Before joining ESN staff as a writer/editor in 2014, Hannah Eagleson wrote her series What I Wish I’d Known About Graduate School just after finishing her PhD in 2011.
As promised in my last post, here I’m talking about some things I wish I’d known (or just done!) early on to balance my life and my graduate work.
1. Make worship central
Graduate school can feel exhausting and terrifying. The pressure of continuing to produce and trying to impress professors and colleagues can make school seem like the defining aspect of one’s existence. I desperately needed to engage in corporate and individual worship as a reminder that my life and work are defined by God’s Kingdom. In the wake of burnout, it helped so much to recognize that any good thing that happened in my academic career was a result of God’s grace. That’s not to minimize the importance of hard work, but to say that it needs to take place in the context of seeking God’s Kingdom and recognizing who He is.
2. Engage with community
Graduate school can also be a very lonely environment, especially for those who came from small liberal arts colleges. The larger research university offers wonderful opportunities, but it can be harder to find the mentors and friends you need in the larger setting. The time pressures can also discourage people from finding supportive communities outside the academic setting. While I did find great friends and mentors over the long haul, I really wish I’d put more time into cultivating community earlier on. If your Department has ongoing discussion groups or colloquia, see if there’s any way to fit one of them into your schedule. Not only is this good for career reasons, it’s a way to find some ongoing shared experiences and conversations with other grad students, and may be a starting point for great friendships. Some universities also have excellent interdisciplinary colloquia, and attending can be a way to meet interesting people who wouldn’t otherwise cross your path. I also wish I’d gotten more fully involved with a small group of other Christians, either on campus or in a local church. At first, it felt too exhausting to keep visiting groups until I found one that clicked, but later I really wished that I had worked at it sooner. Wonderful as a worship service is, I also needed a smaller group of other believers, and I didn’t really have one for a long time. [Ed. note: you can find InterVarsity Graduate & Faculty Ministry communities through our national chapter directory.]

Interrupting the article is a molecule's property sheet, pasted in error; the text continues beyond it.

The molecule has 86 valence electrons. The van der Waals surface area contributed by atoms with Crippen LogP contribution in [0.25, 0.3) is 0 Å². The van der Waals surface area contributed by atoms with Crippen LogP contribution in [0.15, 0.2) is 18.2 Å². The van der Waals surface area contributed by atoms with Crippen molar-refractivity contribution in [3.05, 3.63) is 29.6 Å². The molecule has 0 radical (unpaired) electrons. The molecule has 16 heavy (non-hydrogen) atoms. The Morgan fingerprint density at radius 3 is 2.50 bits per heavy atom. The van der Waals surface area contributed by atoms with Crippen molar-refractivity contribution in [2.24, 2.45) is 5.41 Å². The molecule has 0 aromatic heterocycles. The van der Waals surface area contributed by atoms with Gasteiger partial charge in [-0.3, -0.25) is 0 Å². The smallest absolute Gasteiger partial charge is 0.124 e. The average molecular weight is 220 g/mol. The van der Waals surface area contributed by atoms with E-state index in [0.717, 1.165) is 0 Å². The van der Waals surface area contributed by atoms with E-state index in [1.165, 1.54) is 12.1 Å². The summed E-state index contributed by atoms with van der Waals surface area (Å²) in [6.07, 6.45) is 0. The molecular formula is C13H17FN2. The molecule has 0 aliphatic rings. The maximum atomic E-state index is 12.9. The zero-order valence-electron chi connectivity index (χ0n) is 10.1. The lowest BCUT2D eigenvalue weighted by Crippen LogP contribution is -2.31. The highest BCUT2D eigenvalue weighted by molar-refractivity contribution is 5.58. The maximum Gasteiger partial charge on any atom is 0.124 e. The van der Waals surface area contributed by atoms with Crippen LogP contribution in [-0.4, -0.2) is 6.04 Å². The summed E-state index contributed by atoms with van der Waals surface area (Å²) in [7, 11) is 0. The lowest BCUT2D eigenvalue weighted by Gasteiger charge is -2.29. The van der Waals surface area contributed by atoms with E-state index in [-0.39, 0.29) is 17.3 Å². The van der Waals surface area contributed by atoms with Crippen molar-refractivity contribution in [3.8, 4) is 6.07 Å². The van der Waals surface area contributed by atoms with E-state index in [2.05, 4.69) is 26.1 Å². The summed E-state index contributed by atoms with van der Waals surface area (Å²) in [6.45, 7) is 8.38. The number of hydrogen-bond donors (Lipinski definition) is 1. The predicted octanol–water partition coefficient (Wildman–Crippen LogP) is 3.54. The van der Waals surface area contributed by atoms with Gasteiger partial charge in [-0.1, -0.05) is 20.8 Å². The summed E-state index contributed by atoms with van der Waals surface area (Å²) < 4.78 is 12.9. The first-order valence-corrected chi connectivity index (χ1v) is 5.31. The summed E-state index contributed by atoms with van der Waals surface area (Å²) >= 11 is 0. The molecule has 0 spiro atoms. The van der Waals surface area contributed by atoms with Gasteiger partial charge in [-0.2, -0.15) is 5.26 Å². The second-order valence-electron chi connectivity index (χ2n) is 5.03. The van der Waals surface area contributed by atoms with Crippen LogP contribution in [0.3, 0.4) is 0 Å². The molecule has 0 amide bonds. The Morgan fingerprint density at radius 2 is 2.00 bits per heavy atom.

3. Find an accountability partner (or group)
Similarly, I needed an accountability partner who could remind me to put God first in my academic work and to do that work to the very best of my ability. Though I had really good friends in my department, there wasn’t anyone who wanted to be in this particular role, so for a long time I ignored the fact that I needed and wanted an accountability partner. Eventually, I found an accountability relationship with someone who was in graduate school for pharmacology. Seventeenth-century English literature and HIV research might seem a million miles apart, but it turned out that many aspects of our graduate school experience were similar. I wish I’d looked harder for an accountability partner sooner, and recognized the potential for a good accountability relationship with someone outside my immediate field. If you can find enough people to have an accountability group, that’s great as well.
When you have a graduate report due tomorrow, 40 essays to grade, and your own final papers looming, it seems impossible to rest. I remember that in one particularly intense semester, 4 hours of sleep was starting to seem normal. I wandered around in a fog of exhaustion. That experience set me up for complete burnout in the next semester. I realized afterward that rest was non-optional. I found that it was crucial for me to sleep more than that, and to take Sundays off.
5. Have fun